Tapeworm Resistance in Horses
A recent study evaluated performance in the field of anthelmintics used for tapeworm prevention in horses.
Thoroughbreds on horse farm, involved in study on tapeworm resistance with current deworking protocols
A study about the efficacy of preventative deworming practices was conducted at a Thoroughbred farm in Central Kentucky over the span of three months. | Getty Images

In the past decade, veterinarians and horse owners have confidently followed preventive deworming practices against equine tapeworms. A double dose of praziquantel has had 95% efficacy against Anoplocephala perfoliata and praziquantel has a reported >99% efficacy against this parasite by 14 days after administration. A recent study evaluated performance of these anthelmintics in the field [Nielsen, MK. Failure of praziquantel and pyrantel pamoate against tapeworms. International Journal for Parasitology: Drugs and Drug Resistance June 2023; doi: 10.1016/j.ijpddr.2023.06.002].

A Thoroughbred farm in Central Kentucky used routine deworming and testing from February – April 2023. Yearlings were spread out over four different barns, and two mare groups were stabled at two other barn facilities. The deworming program was aligned with current recommendations and fecal egg count testing. Treatment with piperazine and fenbendazole at 2-4 months of age was followed by ivermectin and praziquantel at five months. This was then followed by moxidectin and praziquantel in the late fall of 2022. The mares received ivermectin/praziquantel in the spring and moxidectin/praziquantel in the fall; foaling mares were treated with ivermectin within five days of foaling. Horses tested as high shedders also received ivermectin treatment during the summer.

Fecal Egg Count Techniques for Tapeworms in Horses

Nielsen noted that standard fecal egg count techniques for tapeworms are lacking in performance, with egg counts reported at the low end of what may be present. He commented, “Further development and refinement of fecal egg counting techniques for equine tapeworm eggs is warranted before we can develop a framework for appropriate treatment efficacy testing. Having said this, however, it should be acknowledged that several field efficacy trials for both praziquantel and pyrantel pamoate have demonstrated that tapeworm fecal egg counts can provide some indication of anti-cestode efficacy despite the described limitations.” He also noted that serum and saliva ELISAs to detect antibodies against A. perfoliate are not useful to assess treatment efficacy due to the long half-life of the antibodies and continued parasite exposure.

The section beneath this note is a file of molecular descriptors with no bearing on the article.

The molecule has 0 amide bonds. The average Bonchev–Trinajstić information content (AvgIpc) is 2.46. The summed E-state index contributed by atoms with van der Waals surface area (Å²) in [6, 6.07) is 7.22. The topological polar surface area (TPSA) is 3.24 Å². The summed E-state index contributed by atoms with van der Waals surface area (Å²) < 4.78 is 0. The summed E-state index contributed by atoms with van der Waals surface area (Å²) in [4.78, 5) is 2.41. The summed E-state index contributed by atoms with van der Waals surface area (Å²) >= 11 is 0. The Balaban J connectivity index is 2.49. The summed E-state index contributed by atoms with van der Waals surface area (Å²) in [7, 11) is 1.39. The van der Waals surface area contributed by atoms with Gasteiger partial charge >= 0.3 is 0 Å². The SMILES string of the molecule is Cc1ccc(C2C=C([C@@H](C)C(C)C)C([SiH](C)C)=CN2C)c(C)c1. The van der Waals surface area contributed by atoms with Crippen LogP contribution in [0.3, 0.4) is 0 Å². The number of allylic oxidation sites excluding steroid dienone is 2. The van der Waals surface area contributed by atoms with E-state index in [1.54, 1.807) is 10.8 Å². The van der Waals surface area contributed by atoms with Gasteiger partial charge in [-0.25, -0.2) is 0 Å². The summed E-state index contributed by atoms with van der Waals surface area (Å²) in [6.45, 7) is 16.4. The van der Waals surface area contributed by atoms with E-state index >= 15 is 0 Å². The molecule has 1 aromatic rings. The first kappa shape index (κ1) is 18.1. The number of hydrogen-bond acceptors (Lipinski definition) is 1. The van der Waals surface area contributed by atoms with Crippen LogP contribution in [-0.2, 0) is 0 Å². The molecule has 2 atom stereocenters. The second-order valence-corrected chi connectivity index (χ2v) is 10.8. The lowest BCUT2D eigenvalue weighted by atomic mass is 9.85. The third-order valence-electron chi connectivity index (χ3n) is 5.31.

Treatment Failure

The data in this study has identified apparent treatment failure to two different anthelmintic classes with different modes of action: “Praziquantel eliminated tapeworm eggs from three of 17 yearlings, but another five yearlings went from negative to positive status following treatment. Pyrantel pamoate failed to eliminate tapeworm eggs from any of 14 treated tapeworm-positive yearlings. Nine of 84 mares tested positive for tapeworm eggs, and seven were still positive post-praziquantel treatment.”

Antithelmintic Resistance

Besides treatment of tapeworms, the study identified that efficacy of ivermectin has fallen to fecal egg count reduction (FECR) testing of strongyle eggs of 30-70%; for pyrantel, testing data demonstrates strongyle FECRs of 38-75%. This data is comparative to data previously reported in past decades with very high efficacy of these anthelmintics. Regarding tapeworms, Nielsen added, “Resistance could have developed at different paces over the course of several years, if not decades, before it finally was noticed at a stage where resistance had fully developed to both active compounds.”

At this time, no new anti-cestode drugs are marketed in the USA, but there is a licensed formulation of bithionol in Japan that has documented efficacy. A US study has looked at nitazoxanide with favorable results against cestodes. Nielsen also mentioned potential for niclosamide and closantel to show promise as anti-cestode medications.

Final Thoughts on Tapeworm Resistance in Horses

In summary, Nielsen reported, “Given the lack of FECRT standards for equine tapeworms and limitations of available fecal egg counting techniques, the data presented herein do not allow the conclusion of anthelmintic resistance at this stage. Nonetheless, the apparent lack of efficacy of both praziquantel and pyrantel pamoate is deeply concerning and warrants further research.” He emphasized the importance of monitoring anti-cestode activity of praziquantel and pyrantel around the world.

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